The percentage of the 4,009 Yonder phone survey respondents who were classed as problem gamblers – using the Problem Gambling Severity Index (PGSI) – was 0.3%. This was down from 0.6% in the September 2020 edition of the survey, while in the June 2021 edition of the survey this figure was 0.4%.
The report also found a statistically significant decline in problem gambling levels just among males, where the rate dropped from 0.8% to 0.3%.
The percentage of the population at moderate risk of gambling harm also dropped by a significant amount year-on-year, to 0.7%, though this level was the same as recorded in June.
The portion of people classed as being at a low risk of harm was less than in 2020, but the difference was within the margin of error.
The total portion of people at risk was 2.9%, compared to 4.0% a year earlier.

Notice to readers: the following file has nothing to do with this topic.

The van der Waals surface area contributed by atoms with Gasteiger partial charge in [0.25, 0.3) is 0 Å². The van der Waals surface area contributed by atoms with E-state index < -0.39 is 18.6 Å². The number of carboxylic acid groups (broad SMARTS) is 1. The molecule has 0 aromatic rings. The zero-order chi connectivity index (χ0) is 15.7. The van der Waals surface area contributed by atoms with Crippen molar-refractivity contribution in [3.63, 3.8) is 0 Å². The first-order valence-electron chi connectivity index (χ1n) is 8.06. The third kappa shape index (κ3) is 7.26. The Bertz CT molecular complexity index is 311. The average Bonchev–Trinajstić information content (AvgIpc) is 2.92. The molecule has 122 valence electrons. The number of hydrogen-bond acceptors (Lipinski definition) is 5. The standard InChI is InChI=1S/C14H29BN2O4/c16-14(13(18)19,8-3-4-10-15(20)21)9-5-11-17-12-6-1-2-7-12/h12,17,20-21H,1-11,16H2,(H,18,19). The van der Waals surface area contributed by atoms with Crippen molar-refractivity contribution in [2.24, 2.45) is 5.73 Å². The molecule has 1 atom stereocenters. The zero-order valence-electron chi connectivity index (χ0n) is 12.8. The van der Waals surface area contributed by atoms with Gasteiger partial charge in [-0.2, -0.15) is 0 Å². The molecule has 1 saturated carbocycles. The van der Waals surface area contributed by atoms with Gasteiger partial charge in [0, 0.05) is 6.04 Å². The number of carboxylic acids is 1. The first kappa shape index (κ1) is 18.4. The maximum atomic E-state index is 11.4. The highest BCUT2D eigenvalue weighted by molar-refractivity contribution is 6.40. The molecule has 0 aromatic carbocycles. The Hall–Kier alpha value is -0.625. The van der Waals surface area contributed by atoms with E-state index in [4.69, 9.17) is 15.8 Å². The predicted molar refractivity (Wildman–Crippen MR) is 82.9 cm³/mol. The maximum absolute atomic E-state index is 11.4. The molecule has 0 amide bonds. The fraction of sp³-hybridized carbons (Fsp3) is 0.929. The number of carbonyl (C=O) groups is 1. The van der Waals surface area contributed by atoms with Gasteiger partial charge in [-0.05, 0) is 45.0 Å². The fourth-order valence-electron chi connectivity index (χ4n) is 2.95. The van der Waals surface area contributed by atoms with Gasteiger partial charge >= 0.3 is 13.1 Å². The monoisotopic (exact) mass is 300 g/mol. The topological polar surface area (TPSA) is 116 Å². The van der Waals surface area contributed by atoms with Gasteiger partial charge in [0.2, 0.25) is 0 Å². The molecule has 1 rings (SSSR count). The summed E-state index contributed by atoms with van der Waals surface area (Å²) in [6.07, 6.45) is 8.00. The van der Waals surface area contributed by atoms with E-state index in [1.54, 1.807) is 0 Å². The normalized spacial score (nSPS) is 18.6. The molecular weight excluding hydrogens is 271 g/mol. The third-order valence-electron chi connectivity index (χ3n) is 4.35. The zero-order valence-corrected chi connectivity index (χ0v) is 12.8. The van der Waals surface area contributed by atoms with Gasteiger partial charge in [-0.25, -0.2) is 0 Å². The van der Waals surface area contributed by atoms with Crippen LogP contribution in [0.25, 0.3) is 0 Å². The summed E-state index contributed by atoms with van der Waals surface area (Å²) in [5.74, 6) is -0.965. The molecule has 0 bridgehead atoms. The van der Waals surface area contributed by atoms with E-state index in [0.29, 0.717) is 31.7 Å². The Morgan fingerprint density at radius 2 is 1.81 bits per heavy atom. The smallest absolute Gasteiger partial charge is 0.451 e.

The problem gambling rate – as well as the overall rate of people at any level of risk – was the joint-lowest recorded in the Gambling Commission’s data going back to 2016.
This decline in gambling harm came despite levels of overall gambling remaining fairly stable, with 42.0% of respondents reporting gambling during the four weeks prior to the survey. However, this figure was still notably below 2019, when 46.7% reported gambling.
Of those who did gamble, more people said they did so infrequently, with 18.0% of gamblers reporting they did so less than once a month.
Excluding the National Lottery, 28.3% of people said they gambled in the previous four weeks.
Online gambling, meanwhile, rose in popularity, with a new high of 25.0% of people reporting gambling online, or 17.7% without the National Lottery. On the other hand, in-person gambling levels dropped from 28.6% to 23.9%, and were a long way below the pre-pandemic level of 34.9%.
The National Lottery remained easily the most popular gambling product, with 26.5% of the population playing. Meanwhile, 7.8% played scratchcards and 12.8% other lotteries.
Bingo, football pools and gaming machines in bookmakers – such as fixed-odds betting terminals – all saw statistically significant declines in play.
In addition, 3.4% of people said they played slots and 5.6% bet on sports.